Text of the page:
“A call for greater inclusion, attention to invisible labor, antiracism, and advocacy for justice for marginalized people and institutional agents, it speaks to, and in, an important moment and will be a touchstone for expanding conversation on this subject. This book will likely be a pillar for the creation of the next generation of professional statements on evaluating WPA work and sustaining WPA well-being.”
—Doug Downs, Montana State University
Making Administrative Work Visible brings together voices from graduate students, associated faculty, administrative staff, and tenured and tenure-track faculty at community colleges, regional state universities, liberal arts colleges, private colleges, and research-intensive institutions across the country to speak to the challenges, both named and unnamed, faced by those who do writing program administration work. These authors call explicit attention to this work and examine WPAs’ lived labor experiences and research methodologies to truly understand the scope of lived WPA labor.
The collection has three parts, each of which focuses on the most confounding challenges facing WPAs as well as the most compelling sites of their contributions to administration, labor in higher education, and the discipline’s collective obligation to forwarding the goals of social justice and advocacy: Advocating through Representations of WPA Labor, Advocating by Accounting for Time and Labor, and Advocating in and through Complex Institutional Contexts. The chapters use data to share and track the work functions, job titles, grand narratives, program assessments, tenure and promotion, email practices, and more undertaken by WPAs in their administrative capacities. Chapters also surface narratives for future data and studies to be done by other scholars.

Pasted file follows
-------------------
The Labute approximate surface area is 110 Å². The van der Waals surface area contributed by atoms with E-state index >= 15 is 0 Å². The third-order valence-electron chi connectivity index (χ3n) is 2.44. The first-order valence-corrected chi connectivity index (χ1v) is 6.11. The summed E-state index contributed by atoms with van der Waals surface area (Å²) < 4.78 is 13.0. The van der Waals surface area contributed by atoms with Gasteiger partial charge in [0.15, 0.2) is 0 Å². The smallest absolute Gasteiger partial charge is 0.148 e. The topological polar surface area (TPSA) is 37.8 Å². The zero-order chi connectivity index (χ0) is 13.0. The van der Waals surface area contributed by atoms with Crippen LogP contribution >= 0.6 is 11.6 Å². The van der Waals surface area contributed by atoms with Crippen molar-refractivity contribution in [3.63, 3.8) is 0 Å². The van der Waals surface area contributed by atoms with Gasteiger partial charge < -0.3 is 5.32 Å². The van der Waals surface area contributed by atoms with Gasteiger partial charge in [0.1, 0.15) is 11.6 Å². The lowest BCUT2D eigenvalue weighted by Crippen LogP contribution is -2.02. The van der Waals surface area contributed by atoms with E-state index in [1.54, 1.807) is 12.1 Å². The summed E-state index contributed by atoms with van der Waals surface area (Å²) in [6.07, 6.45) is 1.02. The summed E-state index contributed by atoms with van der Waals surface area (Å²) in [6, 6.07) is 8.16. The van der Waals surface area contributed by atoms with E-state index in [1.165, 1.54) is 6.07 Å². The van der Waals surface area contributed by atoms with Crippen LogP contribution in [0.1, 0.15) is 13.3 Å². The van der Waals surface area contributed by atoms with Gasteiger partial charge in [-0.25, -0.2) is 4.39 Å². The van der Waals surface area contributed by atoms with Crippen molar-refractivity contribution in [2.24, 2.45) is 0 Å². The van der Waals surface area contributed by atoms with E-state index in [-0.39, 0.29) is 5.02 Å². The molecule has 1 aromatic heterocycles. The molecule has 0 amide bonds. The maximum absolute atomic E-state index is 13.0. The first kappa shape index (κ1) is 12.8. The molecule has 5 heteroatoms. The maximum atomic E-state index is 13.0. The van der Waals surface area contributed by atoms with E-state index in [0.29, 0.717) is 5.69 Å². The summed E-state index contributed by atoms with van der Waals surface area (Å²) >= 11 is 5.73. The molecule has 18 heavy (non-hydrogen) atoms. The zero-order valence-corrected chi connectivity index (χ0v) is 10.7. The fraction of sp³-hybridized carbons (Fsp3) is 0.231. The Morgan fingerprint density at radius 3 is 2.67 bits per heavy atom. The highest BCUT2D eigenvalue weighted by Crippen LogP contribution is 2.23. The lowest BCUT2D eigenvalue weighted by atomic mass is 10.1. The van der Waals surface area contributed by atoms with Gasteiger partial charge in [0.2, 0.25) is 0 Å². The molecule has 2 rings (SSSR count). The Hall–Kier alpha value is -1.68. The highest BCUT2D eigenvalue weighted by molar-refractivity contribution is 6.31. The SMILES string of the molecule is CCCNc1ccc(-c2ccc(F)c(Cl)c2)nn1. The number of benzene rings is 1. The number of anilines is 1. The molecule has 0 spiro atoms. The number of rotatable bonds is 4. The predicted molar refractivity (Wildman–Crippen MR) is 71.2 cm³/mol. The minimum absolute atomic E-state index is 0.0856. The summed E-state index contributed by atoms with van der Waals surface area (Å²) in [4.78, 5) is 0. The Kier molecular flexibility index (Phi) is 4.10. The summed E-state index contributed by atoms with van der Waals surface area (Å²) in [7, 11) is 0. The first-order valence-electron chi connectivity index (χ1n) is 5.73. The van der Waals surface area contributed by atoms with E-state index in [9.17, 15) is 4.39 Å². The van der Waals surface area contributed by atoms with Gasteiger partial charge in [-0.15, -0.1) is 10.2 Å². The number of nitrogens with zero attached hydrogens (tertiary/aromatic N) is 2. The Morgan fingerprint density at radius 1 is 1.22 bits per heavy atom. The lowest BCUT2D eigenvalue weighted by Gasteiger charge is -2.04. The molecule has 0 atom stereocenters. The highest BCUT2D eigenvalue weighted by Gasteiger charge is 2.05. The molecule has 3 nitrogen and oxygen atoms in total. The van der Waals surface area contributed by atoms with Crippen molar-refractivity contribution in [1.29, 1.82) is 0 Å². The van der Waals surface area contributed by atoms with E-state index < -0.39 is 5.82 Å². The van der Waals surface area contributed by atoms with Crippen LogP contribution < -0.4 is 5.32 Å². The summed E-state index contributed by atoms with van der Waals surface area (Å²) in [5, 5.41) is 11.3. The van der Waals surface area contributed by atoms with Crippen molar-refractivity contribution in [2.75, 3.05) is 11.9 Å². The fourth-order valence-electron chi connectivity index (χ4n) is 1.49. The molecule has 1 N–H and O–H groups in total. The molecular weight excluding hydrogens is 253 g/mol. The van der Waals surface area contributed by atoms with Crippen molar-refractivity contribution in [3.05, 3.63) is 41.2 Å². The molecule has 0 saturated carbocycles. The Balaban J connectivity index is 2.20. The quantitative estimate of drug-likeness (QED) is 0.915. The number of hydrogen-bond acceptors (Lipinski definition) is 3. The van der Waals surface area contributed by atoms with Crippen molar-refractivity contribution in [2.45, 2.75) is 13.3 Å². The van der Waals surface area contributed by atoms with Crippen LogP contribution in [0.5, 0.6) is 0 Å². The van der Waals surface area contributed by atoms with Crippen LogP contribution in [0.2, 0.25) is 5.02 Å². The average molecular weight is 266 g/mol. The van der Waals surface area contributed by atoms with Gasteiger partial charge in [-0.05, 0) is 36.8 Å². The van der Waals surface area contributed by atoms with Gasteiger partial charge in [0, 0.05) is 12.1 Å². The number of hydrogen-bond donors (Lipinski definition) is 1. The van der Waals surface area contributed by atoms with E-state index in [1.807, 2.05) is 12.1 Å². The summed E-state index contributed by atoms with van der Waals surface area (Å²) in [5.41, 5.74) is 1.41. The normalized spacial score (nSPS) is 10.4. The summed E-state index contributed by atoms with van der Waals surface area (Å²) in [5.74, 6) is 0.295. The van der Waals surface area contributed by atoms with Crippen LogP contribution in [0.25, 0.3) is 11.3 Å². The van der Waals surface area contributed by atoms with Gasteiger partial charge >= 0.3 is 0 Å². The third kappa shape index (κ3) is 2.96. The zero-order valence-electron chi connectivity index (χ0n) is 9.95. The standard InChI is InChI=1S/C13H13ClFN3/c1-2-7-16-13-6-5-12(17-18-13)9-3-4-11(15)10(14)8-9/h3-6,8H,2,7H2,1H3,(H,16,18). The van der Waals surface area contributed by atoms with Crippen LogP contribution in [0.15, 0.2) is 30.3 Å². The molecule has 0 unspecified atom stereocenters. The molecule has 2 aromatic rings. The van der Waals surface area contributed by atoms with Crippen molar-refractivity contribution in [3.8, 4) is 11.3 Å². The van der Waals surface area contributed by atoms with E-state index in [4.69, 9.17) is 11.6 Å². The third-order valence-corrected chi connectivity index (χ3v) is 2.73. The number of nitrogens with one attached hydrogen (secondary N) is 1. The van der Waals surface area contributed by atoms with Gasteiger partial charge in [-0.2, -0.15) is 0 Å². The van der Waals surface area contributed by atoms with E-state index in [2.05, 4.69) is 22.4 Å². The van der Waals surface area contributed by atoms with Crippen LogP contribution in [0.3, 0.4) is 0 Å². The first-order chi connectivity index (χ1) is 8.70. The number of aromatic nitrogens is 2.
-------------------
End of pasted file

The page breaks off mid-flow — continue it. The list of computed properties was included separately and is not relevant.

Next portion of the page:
By taking up and answering questions about the range of WPA work—and the invisibility of much of that work—Making Administrative Work Visible creates avenues toward accounting for and acknowledging the complex activity systems in which WPAs lead the work of the university and advocate for data-driven strategies needed to sustain this foundational area of higher education.
Contributors: Kamila Albert, Brooke Anderson, Sheila Carter-Tod, Amy Cicchino, Ana Cortés Lagos, Kristi Murray Costello, Jennifer Cunningham, Ryan Dippre, Kimberly Emmons, Genevieve García de Müeller, Jill Gladstein, Caleb González, Michael Healy, Lyra Hilliard, Kristine Johnson, Seth Kahn, Rita Malenczyk, Troy Mikanovich, Lilian Mina, Angela Mitchell, Greer Murphy, Kate Navickas, Michael Neal, Patti Poblete, Jan Rieman, Heather Robinson, Katelyn Stark, Mary Stewart, Natalie Stillman-Webb, Lizbett Tinoco, Lisa Tremain, Martha Wilson Schaffer